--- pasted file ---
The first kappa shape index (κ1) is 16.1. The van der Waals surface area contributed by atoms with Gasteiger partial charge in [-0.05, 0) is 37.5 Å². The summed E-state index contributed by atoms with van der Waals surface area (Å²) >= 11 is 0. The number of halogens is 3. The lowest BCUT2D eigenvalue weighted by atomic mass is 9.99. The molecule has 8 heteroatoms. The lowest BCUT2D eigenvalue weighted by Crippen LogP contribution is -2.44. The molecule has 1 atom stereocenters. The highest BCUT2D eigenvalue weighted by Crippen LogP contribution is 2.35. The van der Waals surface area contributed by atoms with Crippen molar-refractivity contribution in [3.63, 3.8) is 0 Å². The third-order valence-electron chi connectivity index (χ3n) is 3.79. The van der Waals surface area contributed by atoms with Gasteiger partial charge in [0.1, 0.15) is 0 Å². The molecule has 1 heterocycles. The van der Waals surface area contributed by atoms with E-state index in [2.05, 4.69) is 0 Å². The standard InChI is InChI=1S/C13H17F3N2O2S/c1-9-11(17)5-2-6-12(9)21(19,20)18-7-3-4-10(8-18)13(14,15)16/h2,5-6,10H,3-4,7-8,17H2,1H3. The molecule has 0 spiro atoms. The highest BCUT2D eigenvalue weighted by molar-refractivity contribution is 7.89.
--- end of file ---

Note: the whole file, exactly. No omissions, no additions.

The first kappa shape index (κ1) is 16.1. The van der Waals surface area contributed by atoms with Gasteiger partial charge in [-0.05, 0) is 37.5 Å². The summed E-state index contributed by atoms with van der Waals surface area (Å²) >= 11 is 0. The number of halogens is 3. The lowest BCUT2D eigenvalue weighted by atomic mass is 9.99. The molecule has 8 heteroatoms. The lowest BCUT2D eigenvalue weighted by Crippen LogP contribution is -2.44. The molecule has 1 atom stereocenters. The highest BCUT2D eigenvalue weighted by Crippen LogP contribution is 2.35. The van der Waals surface area contributed by atoms with Crippen molar-refractivity contribution in [3.63, 3.8) is 0 Å². The third-order valence-electron chi connectivity index (χ3n) is 3.79. The van der Waals surface area contributed by atoms with Gasteiger partial charge in [0.1, 0.15) is 0 Å². The molecule has 1 heterocycles. The van der Waals surface area contributed by atoms with E-state index in [2.05, 4.69) is 0 Å². The standard InChI is InChI=1S/C13H17F3N2O2S/c1-9-11(17)5-2-6-12(9)21(19,20)18-7-3-4-10(8-18)13(14,15)16/h2,5-6,10H,3-4,7-8,17H2,1H3. The molecule has 0 spiro atoms. The highest BCUT2D eigenvalue weighted by molar-refractivity contribution is 7.89.